When I first heard about Kevin Begos’s new book, my own magnum opus was about to roll off the printing presses. As it shared some historical ground with “Tasting the Past”, fellow authors may understand my mild panic. Might this book hold answers to puzzles I’d failed to resolve, or illuminate topics that I’d under-explored or even neglected? Could it render my entire thesis null and void, just days before I was about to offer it up to the world?
It certainly sounded like there was treasure within. Begos’s inspiration stemmed from a random bottle of Palestinian red wine enjoyed in a Jordan hotel room in 2005. His quest begins a few years later, as he attempts to discover more about Israel and Palestine’s long and seemingly undocumented history of making wine and cultivating indigenous grape varieties.
Begos puts his journalist’s shoulder to the wheel, and uncovers a slew of detail about the Holy Land’s vinous past, over the course of a decade and several return visits to Jerusalem. His research is original, the information pretty much exclusive. I was gripped. Israel is a dark corner when it comes to winemaking history, poorly understood and seldom explored. Its latter-day wine industry quickly adopted French and other international grape varieties, flying in winemaking expertise from equally foreign climes and obliterating the past.
From here, Begos sets off on various tangents, linked by the wish to solve the eternal riddle “where did the first wine come from?” It’s something of a personal journey, as he progresses from near-neophyte to wine expert over a ten year period. It’s this element that ultimately threatens to derail the book. There’s a slight lack of focus, even evident in the ‘cover-all-bases’ sub-title. The book doesn’t pursue its primary goal single-mindedly, but wanders agreeably down several more or less obscure rabbit-holes, as Begos hunts down an impressive list of experts who might be able to help him in his quest – or sometimes just explores other wine-related conundrums that happen to divert him.
Committed wine geeks will be familiar with many of the characters, and the tales they have to tell. Begos spends time in Valais (Switzerland) with José Vouillamoz, perhaps the world’s most prominent and important grape geneticist, and also hooks up with Dr Patrick McGovern to learn about the celebrated discovery of 8,000-year-old grape pips in a qvevri in Georgia. Of course, he explores Georgia too, and has an in-depth conversation with the monks at Alaverdi Monastery about the nation’s winemaking traditions.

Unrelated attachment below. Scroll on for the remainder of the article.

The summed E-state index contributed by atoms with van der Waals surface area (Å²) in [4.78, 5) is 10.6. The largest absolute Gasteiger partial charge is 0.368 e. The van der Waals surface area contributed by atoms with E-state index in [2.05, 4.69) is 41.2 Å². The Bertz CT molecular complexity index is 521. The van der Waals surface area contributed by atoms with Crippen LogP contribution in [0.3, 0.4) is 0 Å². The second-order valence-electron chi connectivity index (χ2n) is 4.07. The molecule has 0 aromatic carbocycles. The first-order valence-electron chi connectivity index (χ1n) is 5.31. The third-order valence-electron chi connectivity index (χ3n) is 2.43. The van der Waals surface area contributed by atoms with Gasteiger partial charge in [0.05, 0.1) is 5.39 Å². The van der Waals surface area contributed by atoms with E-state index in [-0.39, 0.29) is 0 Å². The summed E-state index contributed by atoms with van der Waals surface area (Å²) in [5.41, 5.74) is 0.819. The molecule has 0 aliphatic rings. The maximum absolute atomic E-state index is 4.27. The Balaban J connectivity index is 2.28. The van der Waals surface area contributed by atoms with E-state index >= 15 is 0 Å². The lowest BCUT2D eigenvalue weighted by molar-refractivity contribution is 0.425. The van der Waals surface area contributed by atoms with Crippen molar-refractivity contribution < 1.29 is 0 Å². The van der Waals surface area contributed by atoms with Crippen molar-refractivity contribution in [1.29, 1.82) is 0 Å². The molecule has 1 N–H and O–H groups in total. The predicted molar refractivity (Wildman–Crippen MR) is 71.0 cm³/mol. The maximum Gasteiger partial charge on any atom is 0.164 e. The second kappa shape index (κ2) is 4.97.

Begos’s prose is straightforward and easy to read. There’s extremely minimal embellishment, which allows the factual and historical nuggets to take centre-stage. Begos himself is the catalyst through which the book advances its dramatic arc. Readers of any of Alice Feiring’s first three books, or Robert V. Camuto’s Palmento will feel at home, although Begos stays in the background to a much greater degree than either of these authors.
Chapters 15 & 16, “American wine grapes” and “The dark side of wine science” are where the focus seems to drift more seriously. While it’s fascinating to read about the Frankenstein-like attempts to synthesize wine, and similarly diverting to explore the efforts of modern-day American wine growers to utilise hybrid varieties, these stories are only tenuously linked to the book’s main thrust.
I’d hoped to hear more about the ancient world and the forgotten traditions in the middle east and the Caucasus, so for me the book didn’t fully deliver on its early promise. Begos struggles to find a definitive answer about wine’s origins, as have many of the redoubtable experts who feature in his book. That said, “Tasting the Past” is a thoroughly readable traverse through many of wine’s ancient and modern-day hinterlands. It tackles many of the big questions that continue to provoke and trouble wine lovers, in an intelligent and sympathetic manner.
For the moment, there are no revelations that Jesus served orange wine to accompany the bread and fishes, or that Jerusalem was the birthplace of wine. Be that as it may, Begos has made it very clear that the Middle East should not be ignored by any serious wine historian. I’ll be taking that to heart for the second edition of Amber Revolution.
My copy was provided for review.